Similarly, Ms Lynch referred to the mother suffering from difficulties with curvature of the spine and restless less syndrome, and to her having suffered from depression since injuring her back in a fall when she was 27 years of age (which would have been the same time period as related to Ms Davis). Ms Lynch noted that at the time of her report, the mother’s medication schedule consisted of: Endone (1 daily); Valium (as required); OxyContin (2 daily); Lyrica (2 daily); Cymbalta (2 daily); Mobic (1 daily) and Sifrol (1 daily). Ms Lynch noted, “These are a combination of pain killers, antidepressant, for nerve pain and restless legs. This medication is monitored by her GP Dr Katie Allan and she has provided a letter outlining that her medical condition does not impact her parenting ability”.[35]
  6. [69]
    Separately, Ms Lynch reported on the mother’s substance misuse. She recorded the mother as having reported using marijuana “on and off” since her late teens and methamphetamine “here and there” a year and a half prior to the child being taken into care. Ms Lynch referred to the positive results of tests for methamphetamine and amphetamines which she had raised with the mother and to which the mother had replied “my doctor prescribed me OxyContin, but I may have use ice here and there a little over that period, I can’t remember”.
  7. [70]
    Ms Lynch reported that, at the time of her assessment, the mother was unable to recall when she last used methamphetamine but had last used marijuana a couple of weeks ago.[36] There was other evidence of continued drug use in the house.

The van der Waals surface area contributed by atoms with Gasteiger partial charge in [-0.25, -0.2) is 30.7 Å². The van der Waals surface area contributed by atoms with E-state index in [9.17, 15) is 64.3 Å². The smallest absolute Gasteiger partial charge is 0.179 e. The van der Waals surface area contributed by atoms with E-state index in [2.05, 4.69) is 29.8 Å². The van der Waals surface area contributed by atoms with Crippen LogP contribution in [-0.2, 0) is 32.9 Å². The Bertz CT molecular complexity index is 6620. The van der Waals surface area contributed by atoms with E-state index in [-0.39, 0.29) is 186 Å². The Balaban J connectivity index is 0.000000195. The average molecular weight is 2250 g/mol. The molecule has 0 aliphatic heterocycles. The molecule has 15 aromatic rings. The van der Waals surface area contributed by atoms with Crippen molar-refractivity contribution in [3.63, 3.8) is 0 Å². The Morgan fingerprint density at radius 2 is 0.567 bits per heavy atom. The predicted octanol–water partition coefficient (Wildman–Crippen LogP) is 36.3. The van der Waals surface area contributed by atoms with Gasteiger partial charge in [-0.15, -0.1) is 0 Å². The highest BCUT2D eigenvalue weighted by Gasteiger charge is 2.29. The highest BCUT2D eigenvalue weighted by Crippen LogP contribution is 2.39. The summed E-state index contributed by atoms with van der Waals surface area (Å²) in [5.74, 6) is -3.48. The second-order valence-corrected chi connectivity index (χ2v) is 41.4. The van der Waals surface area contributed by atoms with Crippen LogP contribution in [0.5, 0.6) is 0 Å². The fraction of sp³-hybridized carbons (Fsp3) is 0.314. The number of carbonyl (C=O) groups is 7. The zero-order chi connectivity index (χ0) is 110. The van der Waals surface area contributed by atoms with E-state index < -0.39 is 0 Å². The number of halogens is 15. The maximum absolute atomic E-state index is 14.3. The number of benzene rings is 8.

8. [71]
    In expressing her conclusions in support of the making of a long term guardianship order, and particularly that the chances of reunification progressing being exceptionally low, Ms Lynch referred only to methamphetamine continuing to be detected.[37]
  9. [72]
    The questioning of the mother in the proceeding also focused upon her use of methamphetamine being revealed in the drug screens.[38]
  10. [73]
    In light of these matters, there is nothing which indicates that the learned magistrate misused evidence of the presence of drugs in the mother’s system which may have resulted from her consumption of prescription drugs.

Matters subsequent to the decision in the Magistrates Court 

  1. [74]
    On the hearing of the appeal the mother sought to raise a number of issues concerning her dealings with the department since the long term guardianship order was made. As was explained to the parents in the appeal hearing, and as they understood and accepted, those matters are not relevant to this appeal.

Further grounds for interference?